religious gerrymander and individualized exemption case
aebrownstein at UCDAVIS.EDU
Thu Jun 8 12:57:06 PDT 2000
I received a request from assistance from an attorney working on a
religious liberty case involving a private religious school seeking
accommodations from a government operated sports tournament. The religion
of the school observes Saturday as the Sabbath and the school does not want
their team to play on that day. The facts are as follows:
In 1996, the school asked that it be placed in a tournament bracket that
allowed it to play its first game Friday morning, and that if it lost a
game and was shifted to the consolation bracket, that it be permitted to
play after sundown on Saturday at an alternate site. The school would pay
any expenses resulting from the accommodation. The tournament granted the
first request, but not the second. The school's team won the tournament and
so the failure to accommodate the second request became moot.
The next year, in response to complaints from other schools, the
tournament refused to make the same accommodation as the previous year
unless the school agreed to play on the Sabbath if it was scheduled to do
so. The school offered a variety of other accommodation arrangements. All
were refused (including the accommodation that the school be allowed to
discuss with the teams they were scheduled to play whether a mutually
convenient alternative time could be worked out.) The tournament has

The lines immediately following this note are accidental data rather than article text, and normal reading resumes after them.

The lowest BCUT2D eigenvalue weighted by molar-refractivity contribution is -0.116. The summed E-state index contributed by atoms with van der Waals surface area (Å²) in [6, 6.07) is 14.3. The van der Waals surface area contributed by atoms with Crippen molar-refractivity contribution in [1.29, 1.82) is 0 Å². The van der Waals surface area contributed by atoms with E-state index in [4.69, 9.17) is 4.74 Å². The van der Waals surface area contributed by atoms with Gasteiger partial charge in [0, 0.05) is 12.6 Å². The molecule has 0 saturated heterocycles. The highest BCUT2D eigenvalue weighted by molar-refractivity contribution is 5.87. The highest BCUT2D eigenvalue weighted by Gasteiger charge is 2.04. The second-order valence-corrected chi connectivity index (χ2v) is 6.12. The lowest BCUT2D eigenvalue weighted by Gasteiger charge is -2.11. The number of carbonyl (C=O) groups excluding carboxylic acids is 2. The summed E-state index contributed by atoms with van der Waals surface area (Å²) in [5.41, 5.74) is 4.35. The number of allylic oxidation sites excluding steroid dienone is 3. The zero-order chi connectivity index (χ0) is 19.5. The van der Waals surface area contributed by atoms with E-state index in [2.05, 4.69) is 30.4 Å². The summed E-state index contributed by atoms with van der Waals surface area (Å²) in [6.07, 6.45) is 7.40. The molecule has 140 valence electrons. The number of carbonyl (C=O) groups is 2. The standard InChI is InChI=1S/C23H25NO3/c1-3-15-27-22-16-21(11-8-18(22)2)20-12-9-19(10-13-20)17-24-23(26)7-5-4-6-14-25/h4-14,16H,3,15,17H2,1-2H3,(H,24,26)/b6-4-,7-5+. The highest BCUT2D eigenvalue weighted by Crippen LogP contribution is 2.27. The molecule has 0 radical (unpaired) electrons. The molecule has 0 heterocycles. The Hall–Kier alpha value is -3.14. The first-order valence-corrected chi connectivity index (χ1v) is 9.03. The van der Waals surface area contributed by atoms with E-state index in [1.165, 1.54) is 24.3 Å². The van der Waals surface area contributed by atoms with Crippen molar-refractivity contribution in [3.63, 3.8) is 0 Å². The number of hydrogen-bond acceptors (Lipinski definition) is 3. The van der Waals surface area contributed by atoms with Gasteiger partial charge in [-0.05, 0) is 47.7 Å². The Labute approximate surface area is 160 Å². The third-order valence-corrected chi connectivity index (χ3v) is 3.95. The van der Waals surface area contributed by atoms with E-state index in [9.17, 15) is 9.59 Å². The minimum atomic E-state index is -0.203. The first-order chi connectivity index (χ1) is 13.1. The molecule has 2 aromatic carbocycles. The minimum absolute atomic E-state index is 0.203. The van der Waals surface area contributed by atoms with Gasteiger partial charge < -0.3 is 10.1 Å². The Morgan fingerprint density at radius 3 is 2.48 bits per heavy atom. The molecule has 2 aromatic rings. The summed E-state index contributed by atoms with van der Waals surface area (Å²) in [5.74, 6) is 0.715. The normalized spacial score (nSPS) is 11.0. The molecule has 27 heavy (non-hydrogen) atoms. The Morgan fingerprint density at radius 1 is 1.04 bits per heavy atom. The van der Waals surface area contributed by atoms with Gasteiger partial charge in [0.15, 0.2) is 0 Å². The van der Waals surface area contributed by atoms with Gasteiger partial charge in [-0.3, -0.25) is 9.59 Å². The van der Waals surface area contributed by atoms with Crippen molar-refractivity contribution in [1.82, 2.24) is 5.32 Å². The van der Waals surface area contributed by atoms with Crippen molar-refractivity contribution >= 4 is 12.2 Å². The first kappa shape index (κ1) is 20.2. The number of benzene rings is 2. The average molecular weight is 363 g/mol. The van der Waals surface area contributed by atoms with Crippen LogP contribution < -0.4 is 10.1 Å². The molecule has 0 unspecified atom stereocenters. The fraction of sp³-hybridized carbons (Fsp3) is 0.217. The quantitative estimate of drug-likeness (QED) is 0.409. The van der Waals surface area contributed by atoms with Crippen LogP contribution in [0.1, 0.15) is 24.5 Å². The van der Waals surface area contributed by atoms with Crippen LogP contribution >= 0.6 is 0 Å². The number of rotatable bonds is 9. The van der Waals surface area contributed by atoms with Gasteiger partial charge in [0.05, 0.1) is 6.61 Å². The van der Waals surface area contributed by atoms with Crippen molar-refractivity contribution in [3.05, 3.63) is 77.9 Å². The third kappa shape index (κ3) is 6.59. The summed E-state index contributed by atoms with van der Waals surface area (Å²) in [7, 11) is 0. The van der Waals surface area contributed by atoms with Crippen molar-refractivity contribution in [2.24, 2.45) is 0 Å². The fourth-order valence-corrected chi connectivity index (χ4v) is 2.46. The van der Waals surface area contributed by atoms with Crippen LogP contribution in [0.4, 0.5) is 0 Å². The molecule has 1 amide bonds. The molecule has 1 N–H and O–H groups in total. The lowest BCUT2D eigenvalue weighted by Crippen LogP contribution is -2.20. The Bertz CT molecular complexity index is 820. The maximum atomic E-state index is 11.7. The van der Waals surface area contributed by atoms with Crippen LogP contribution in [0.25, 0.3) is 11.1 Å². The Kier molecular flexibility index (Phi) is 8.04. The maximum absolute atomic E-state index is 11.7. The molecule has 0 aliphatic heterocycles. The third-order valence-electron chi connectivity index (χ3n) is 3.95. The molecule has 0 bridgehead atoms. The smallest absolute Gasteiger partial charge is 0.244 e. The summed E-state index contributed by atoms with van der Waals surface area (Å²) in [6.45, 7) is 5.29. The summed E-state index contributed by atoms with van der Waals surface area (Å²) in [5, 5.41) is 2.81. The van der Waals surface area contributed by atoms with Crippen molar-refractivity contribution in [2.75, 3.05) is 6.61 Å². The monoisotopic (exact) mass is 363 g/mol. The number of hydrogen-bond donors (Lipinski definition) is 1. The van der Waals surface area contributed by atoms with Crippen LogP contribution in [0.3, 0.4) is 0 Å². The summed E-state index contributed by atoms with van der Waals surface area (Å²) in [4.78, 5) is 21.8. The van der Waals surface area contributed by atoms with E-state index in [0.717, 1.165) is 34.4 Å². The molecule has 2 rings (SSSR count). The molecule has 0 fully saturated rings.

rescheduled tournament games, on occasion, for secular reasons. It has
never required another team to pledge in advance that it would never
forfeit a game.
The tournament previously had an official policy not to play games on
Sunday. That policy has been withdrawn, but it remains the tournament's
practice not to schedule games on Sunday.
I think there are clear issues here regarding religious gerrymandering (no
other school has had to promise not to forfeit) under Hialeah and
individualized exemptions under Sherbert and the Smith exception. Is there
a hybrid rights argument as well (parental control and free exercise
combining to protect the religious individuals and institutions from the
burden of being denied a benefit -- the opportunity to play in the
tournament)? Is there any point in arguing Larsen v. Valante and religious
The tournament is apparently going to argue that any accommodation would
violate the Establishment Clause? I see no validity to that argument at
all. Am I missing something?
Any suggestions, relevant authority or other help would be welcome. Has
anyone been involved in similar litigation?
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